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Cheaper loans elude most Kenyans despite interest rate caps

NAIROBI (Xinhua) -- Kenyans are still grappling with high loan charges more than two years since the east African nation introduced caps on banks’ lending interest rates.

A law passed by the parliament capped interest rates at four percentage points above the central bank’s benchmark rate, which currently stands at 9 percent.

The central bank on Jan. 28 retained the benchmark lending rate at 9 percent, citing a good macroeconomic environment where inflation is on downward trend and the Kenyan shilling is stable against major world currencies.

While this was the umpteenth time the central bank was retaining the rate at the level signaling cheaper credit, the cost of loans in the country remains high.

Some banks are charging up to 26 percent per annum for loans, nearly double the recommended 13 percent, having added their charges.

The charges added include cost of disbursement, appraisal, legal and insurance fees.

A website that guides consumers on the cost of credit by various banks run by the Kenya Bankers Association (KBA) revealed on Friday that if one takes a one-year loan of 500,000 shillings (5,000 U.S. dollars) from one of the Kenyan banks, they would part with monthly payment of 440 dollars and pay 387 dollars in interest and fees, or an equivallent of 26 percent of the principal.

For a mortgage of 60,000 dollars to be repaid in five years, one parts with interest of 20,000 dollars at a 20.3 percent rate.

"I have witnessed a small difference in my monthly mortgage charges since the implementation of the interest caps," said Fidelis Waina, an employee of a telecom firm in Nairobi.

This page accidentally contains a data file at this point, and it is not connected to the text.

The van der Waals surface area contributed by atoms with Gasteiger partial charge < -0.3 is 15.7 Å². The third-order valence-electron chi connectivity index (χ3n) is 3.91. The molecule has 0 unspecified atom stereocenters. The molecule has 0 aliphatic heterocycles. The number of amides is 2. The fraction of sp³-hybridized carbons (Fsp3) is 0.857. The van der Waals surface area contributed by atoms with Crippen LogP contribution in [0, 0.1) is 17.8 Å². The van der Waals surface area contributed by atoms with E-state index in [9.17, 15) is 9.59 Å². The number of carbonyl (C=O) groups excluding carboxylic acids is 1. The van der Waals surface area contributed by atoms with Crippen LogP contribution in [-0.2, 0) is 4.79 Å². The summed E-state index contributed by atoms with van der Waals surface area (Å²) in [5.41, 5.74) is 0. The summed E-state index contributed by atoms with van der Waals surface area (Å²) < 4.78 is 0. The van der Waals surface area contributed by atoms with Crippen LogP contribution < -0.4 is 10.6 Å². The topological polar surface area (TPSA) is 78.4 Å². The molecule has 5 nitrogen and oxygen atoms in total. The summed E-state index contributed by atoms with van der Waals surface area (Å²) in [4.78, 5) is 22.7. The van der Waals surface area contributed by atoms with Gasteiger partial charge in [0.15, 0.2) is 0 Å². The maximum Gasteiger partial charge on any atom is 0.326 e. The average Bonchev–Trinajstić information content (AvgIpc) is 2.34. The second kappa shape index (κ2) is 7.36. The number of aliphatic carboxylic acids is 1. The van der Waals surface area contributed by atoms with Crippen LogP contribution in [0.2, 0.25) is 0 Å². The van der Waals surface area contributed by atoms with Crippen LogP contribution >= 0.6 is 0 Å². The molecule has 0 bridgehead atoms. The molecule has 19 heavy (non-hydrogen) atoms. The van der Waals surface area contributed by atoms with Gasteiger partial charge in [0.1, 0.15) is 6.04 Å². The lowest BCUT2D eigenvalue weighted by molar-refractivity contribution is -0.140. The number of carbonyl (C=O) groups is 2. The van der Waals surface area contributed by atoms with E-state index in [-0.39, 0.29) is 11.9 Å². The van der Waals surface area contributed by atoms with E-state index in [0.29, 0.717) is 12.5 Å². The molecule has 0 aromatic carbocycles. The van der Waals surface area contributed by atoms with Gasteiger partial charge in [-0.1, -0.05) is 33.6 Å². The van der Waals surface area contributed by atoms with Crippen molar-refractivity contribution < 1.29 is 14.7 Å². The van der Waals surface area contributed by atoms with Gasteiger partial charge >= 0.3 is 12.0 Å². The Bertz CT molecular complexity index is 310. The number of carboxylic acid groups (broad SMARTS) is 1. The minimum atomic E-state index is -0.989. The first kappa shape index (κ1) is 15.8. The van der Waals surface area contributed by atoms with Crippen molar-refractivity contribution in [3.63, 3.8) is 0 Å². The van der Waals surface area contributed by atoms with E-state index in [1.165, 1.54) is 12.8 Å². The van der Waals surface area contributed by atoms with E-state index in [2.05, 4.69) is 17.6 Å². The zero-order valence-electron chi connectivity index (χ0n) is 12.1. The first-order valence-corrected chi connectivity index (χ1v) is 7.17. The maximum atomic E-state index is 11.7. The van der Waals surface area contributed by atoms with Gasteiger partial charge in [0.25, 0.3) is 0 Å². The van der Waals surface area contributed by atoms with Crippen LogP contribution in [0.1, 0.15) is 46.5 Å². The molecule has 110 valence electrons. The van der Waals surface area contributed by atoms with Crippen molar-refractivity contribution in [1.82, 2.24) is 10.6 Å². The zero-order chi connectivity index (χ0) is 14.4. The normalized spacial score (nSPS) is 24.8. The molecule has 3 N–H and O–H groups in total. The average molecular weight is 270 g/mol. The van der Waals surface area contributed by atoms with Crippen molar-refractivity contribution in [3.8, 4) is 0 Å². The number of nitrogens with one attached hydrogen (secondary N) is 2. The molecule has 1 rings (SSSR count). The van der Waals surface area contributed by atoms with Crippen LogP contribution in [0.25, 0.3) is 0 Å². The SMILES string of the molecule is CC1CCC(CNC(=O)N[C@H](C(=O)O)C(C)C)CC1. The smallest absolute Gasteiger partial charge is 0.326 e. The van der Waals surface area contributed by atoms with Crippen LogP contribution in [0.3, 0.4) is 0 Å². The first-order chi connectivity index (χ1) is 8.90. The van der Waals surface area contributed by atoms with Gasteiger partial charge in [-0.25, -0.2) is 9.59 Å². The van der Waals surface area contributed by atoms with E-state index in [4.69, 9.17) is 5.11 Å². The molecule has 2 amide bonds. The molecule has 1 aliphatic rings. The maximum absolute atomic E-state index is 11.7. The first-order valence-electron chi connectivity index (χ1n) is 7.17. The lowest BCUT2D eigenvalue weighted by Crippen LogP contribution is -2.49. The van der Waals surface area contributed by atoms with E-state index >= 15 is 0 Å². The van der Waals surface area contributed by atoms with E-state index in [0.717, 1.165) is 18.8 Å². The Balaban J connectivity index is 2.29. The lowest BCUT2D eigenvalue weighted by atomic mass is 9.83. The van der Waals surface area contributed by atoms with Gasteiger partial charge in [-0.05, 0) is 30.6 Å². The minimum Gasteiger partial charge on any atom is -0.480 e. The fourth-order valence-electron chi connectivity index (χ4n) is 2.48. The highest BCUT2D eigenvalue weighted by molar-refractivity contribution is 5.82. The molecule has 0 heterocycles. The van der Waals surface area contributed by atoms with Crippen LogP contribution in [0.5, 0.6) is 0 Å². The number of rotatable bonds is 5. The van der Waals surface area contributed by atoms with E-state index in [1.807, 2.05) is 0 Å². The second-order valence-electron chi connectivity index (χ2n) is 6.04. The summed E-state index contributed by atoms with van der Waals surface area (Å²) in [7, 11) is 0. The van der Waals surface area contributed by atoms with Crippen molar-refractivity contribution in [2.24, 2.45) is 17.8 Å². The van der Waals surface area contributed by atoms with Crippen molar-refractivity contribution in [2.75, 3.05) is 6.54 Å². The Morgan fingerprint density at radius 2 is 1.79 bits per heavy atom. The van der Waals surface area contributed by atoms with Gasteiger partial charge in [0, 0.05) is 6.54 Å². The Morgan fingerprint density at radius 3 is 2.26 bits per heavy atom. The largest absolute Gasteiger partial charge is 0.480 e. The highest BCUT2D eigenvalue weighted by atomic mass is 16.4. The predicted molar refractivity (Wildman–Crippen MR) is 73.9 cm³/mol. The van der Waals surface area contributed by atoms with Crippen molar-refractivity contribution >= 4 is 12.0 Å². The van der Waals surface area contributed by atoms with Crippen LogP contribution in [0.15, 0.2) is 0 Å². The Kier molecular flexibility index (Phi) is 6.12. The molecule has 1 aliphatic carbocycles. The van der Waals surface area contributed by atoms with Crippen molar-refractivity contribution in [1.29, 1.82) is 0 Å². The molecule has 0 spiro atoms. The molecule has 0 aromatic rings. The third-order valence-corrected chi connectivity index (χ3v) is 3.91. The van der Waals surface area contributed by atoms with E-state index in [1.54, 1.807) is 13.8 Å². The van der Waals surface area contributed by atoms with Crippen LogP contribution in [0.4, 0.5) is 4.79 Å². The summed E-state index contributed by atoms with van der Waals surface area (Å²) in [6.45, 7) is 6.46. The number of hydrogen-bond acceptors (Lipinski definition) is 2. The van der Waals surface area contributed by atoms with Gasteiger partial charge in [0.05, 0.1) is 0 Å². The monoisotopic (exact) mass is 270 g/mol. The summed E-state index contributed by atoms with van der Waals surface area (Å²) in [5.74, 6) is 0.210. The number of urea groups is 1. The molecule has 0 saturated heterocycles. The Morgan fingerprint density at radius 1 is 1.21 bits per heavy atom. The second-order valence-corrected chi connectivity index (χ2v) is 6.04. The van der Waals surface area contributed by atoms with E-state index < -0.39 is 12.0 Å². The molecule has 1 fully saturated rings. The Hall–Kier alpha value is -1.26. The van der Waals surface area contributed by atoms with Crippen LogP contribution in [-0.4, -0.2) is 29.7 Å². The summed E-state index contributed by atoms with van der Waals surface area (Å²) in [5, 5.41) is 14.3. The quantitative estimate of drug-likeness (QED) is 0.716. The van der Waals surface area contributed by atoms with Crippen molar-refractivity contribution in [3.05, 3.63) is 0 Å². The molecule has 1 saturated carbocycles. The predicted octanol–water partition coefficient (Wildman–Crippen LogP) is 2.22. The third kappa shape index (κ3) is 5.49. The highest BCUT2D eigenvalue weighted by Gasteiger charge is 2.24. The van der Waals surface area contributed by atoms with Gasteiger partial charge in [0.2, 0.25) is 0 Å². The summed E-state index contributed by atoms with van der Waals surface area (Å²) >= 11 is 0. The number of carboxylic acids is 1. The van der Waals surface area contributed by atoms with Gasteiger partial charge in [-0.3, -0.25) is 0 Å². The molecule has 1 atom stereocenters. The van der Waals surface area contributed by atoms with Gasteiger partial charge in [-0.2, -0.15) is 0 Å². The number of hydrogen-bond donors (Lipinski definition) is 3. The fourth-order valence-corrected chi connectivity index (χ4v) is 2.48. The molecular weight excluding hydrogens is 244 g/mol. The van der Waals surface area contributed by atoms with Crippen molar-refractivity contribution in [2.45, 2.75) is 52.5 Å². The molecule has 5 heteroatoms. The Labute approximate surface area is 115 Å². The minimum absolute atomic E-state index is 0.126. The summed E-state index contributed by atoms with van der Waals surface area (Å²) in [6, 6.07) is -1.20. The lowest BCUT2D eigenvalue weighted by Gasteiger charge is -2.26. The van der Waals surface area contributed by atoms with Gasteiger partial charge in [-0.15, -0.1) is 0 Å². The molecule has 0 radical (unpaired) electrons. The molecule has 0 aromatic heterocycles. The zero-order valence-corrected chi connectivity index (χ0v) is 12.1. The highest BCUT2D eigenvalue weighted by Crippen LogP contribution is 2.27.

Waina bought a three-bedroom house on mortgage in Kitengela on the outskirts of Nairobi.

This is the fifth year he is paying the loan and he has about eight more years to go.

"When the capping of interest rates took effect in September 2016, I am among Kenyans who celebrated but this did not translate to cheaper loans," said Waina, noting he pays the loan at annual rate of 16 percent, 3 percent above what the law prescribes.

Banks are blaming the situation that has seen the charging of higher fees on costs and risks associated with borrowing, according to Habil Olaka, the KBA chief executive.

The costs range from bank fees and charges to third-party charges such as legal fees, insurance and government levies.

The KBA notes that loan applicants tend to focus only on the interest rate when making a loan decision, but there are other direct costs associated with borrowing that raise charges.

In a survey last year, the Central Bank of Kenya noted that some banks exploited the existing approval limits to increase fees on loans to offset loss in interest income.

And as small businesses suffer from loan drought, what the central bank has not captured is that the rates have pushed borrowers to expensive digital lenders.

There has been an upsurge in the number of digital lenders in the last two years as operators cash in.

The lenders charge up to 15 percent one-off interest rate on loans, making their services the most expensive as borrowers end up paying a 300 percent interest rate if they borrow every month and up to 720 percent interest rate if they do it weekly.

According to the International Growth Center, the rate cap law did not enhance transparency by financial institutions but assumed that interest rate caps as a policy tool will adequately address some of the key market failures.

Banks have thus responded by re-orientating their charges toward fees to make up the difference.

This has been bad for consumers.



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